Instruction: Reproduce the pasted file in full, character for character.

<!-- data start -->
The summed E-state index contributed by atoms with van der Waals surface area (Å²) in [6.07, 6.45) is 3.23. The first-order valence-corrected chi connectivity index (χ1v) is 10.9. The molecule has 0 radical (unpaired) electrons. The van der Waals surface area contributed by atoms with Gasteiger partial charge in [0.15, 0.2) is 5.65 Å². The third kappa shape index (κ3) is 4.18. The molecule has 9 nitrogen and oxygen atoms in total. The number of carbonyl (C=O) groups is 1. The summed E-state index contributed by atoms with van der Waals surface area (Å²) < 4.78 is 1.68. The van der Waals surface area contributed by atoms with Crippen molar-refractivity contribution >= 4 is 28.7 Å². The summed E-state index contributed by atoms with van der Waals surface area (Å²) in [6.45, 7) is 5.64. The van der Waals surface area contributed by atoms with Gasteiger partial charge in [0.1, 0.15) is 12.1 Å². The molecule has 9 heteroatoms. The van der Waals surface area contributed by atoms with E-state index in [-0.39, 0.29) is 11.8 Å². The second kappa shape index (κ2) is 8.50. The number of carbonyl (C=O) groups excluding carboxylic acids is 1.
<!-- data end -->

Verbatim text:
The summed E-state index contributed by atoms with van der Waals surface area (Å²) in [6.07, 6.45) is 3.23. The first-order valence-corrected chi connectivity index (χ1v) is 10.9. The molecule has 0 radical (unpaired) electrons. The van der Waals surface area contributed by atoms with Gasteiger partial charge in [0.15, 0.2) is 5.65 Å². The third kappa shape index (κ3) is 4.18. The molecule has 9 nitrogen and oxygen atoms in total. The number of carbonyl (C=O) groups is 1. The summed E-state index contributed by atoms with van der Waals surface area (Å²) < 4.78 is 1.68. The van der Waals surface area contributed by atoms with Crippen molar-refractivity contribution >= 4 is 28.7 Å². The summed E-state index contributed by atoms with van der Waals surface area (Å²) in [6.45, 7) is 5.64. The van der Waals surface area contributed by atoms with Gasteiger partial charge in [0.1, 0.15) is 12.1 Å². The molecule has 9 heteroatoms. The van der Waals surface area contributed by atoms with E-state index in [-0.39, 0.29) is 11.8 Å². The second kappa shape index (κ2) is 8.50. The number of carbonyl (C=O) groups excluding carboxylic acids is 1.